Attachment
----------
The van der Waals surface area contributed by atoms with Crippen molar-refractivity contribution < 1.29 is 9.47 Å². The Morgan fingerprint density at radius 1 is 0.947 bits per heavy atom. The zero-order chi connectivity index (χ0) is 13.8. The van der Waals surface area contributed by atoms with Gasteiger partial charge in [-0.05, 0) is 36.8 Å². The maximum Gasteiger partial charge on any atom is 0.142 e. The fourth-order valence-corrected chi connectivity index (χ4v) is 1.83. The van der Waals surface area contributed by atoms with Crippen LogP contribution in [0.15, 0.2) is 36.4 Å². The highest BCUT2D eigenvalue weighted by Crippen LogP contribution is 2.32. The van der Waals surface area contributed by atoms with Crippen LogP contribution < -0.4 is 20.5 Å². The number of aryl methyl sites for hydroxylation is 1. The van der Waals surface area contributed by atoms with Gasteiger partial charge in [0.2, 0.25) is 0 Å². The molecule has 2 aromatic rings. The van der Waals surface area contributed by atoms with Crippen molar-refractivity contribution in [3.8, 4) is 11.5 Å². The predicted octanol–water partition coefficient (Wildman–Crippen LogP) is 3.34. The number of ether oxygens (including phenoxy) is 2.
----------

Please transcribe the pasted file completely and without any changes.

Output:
The van der Waals surface area contributed by atoms with Crippen molar-refractivity contribution < 1.29 is 9.47 Å². The Morgan fingerprint density at radius 1 is 0.947 bits per heavy atom. The zero-order chi connectivity index (χ0) is 13.8. The van der Waals surface area contributed by atoms with Gasteiger partial charge in [-0.05, 0) is 36.8 Å². The maximum Gasteiger partial charge on any atom is 0.142 e. The fourth-order valence-corrected chi connectivity index (χ4v) is 1.83. The van der Waals surface area contributed by atoms with Crippen LogP contribution in [0.15, 0.2) is 36.4 Å². The highest BCUT2D eigenvalue weighted by Crippen LogP contribution is 2.32. The van der Waals surface area contributed by atoms with Crippen LogP contribution < -0.4 is 20.5 Å². The number of aryl methyl sites for hydroxylation is 1. The van der Waals surface area contributed by atoms with Gasteiger partial charge in [0.2, 0.25) is 0 Å². The molecule has 2 aromatic rings. The van der Waals surface area contributed by atoms with Crippen molar-refractivity contribution in [3.8, 4) is 11.5 Å². The predicted octanol–water partition coefficient (Wildman–Crippen LogP) is 3.34. The number of ether oxygens (including phenoxy) is 2.